Her work also revealed the fact that female patients seemed to be at greater risk than the male patients and led to an exciting new avenue of research -- the role of gender and its effects on hypertensive cardiovascular disease. Her work in this area revealed that gender does indeed play a role on the myocardial adaptation of the hearts of normal and hypertensive rats to hypertension and this preliminary data led to the first ever basic research gender grant handed out by the Heart & Stroke Foundation and published in the Journal of Thoracic and Cardiovascular Surgery. She led her team to the discovery that gender and progressive pathology (hypertension and myocardial hypertrophy) influenced the metabolic response to dietary manipulation especially in females with a pathology (Journal of Nutrition). In 2000, for Carin's continued success in research, she was awarded the Lister Prize for her outstanding and continued productivity of an international stature.

Never one to sit back and relax, Carin became Head of Research (Senior Scientist) of the Oceanographic Environmental Research Society (OERS) where she is investigating the amount of pollutants in the marine environment and their effects on marine animals. She co-authored a 70 page report looking at the world-wide concentration levels of mercury in the tissue of various marine mammal species which revealed that mercury levels were still high despite decades of regulatory enforcement. Her work in this area has been presented at international and national meetings.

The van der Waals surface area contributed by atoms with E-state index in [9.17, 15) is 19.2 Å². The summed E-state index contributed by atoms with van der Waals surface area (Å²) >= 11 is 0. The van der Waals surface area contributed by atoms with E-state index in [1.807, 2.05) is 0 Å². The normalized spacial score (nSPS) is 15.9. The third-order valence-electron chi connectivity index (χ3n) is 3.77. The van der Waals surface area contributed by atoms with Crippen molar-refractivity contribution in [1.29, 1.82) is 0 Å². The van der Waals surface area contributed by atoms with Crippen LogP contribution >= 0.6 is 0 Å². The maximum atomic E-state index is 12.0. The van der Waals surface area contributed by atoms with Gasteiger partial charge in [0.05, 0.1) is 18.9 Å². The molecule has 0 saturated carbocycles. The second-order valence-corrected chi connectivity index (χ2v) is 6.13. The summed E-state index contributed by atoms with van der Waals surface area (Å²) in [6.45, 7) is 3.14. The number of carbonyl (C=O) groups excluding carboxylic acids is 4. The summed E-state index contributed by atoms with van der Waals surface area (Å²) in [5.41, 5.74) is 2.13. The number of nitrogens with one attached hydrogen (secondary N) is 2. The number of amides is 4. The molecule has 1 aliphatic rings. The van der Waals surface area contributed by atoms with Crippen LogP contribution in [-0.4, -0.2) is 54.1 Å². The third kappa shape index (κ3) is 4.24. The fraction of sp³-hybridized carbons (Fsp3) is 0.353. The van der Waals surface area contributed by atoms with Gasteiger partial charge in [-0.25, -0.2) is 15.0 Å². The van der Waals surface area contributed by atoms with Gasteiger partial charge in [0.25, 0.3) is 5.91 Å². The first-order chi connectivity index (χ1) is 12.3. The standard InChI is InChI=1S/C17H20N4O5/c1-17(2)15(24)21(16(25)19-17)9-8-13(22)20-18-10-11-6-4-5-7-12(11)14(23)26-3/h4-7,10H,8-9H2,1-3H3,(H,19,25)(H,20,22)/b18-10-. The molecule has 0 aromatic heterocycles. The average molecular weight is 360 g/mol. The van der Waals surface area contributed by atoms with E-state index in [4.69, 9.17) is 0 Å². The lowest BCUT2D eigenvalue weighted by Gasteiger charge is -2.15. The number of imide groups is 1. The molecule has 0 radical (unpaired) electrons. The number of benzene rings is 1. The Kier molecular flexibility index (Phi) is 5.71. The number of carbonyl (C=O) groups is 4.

Carin has always had an inherent talent for teaching and since her arrival in the Department has taught thousands of students ranging from medicine, dentistry, graduate school, undergraduate and summer/ high school. She also created 5 graduate courses and an equal number of undergraduate courses at the university which continue to receive outstanding rankings by her students. She is the founding director of the award winning Cardiovascular Sciences Collaborative Program which is a unique graduate training program that brings together students from various departments who have an interest in expanding their knowledge in the area of cardiovascular studies. Her ability to make complicated topics easy to understand stems from her manner of talking with her students and not to them in presenting the information in a casual manner. Combining her teaching talent to promote research and make it interesting has led to numerous awards including a Northrop Frye Award (Individual-1996), Order of Ontario (2001), Queen's Jubilee Medal (2002), Northrop Frye Award (Divisional- 2004), and the Faculty of Medicine Graduate Teaching Award (2005).

It is very appropriate that Carin should be profiled in an issue of the Surgical Spotlight as this is her 20th year within the Department. Carin's distinguished career in research and teaching within the university has been a direct result of her hard work, dedication and perseverance. That combined with the support that she has received throughout the years from the various chairs, business officers, administrative assistants and others within this Department; Carin therefore reflects the research excellence that is promoted within a scientific community that is world renown.

Michael Belanger
CVT Tech
Department of Surgery, UofT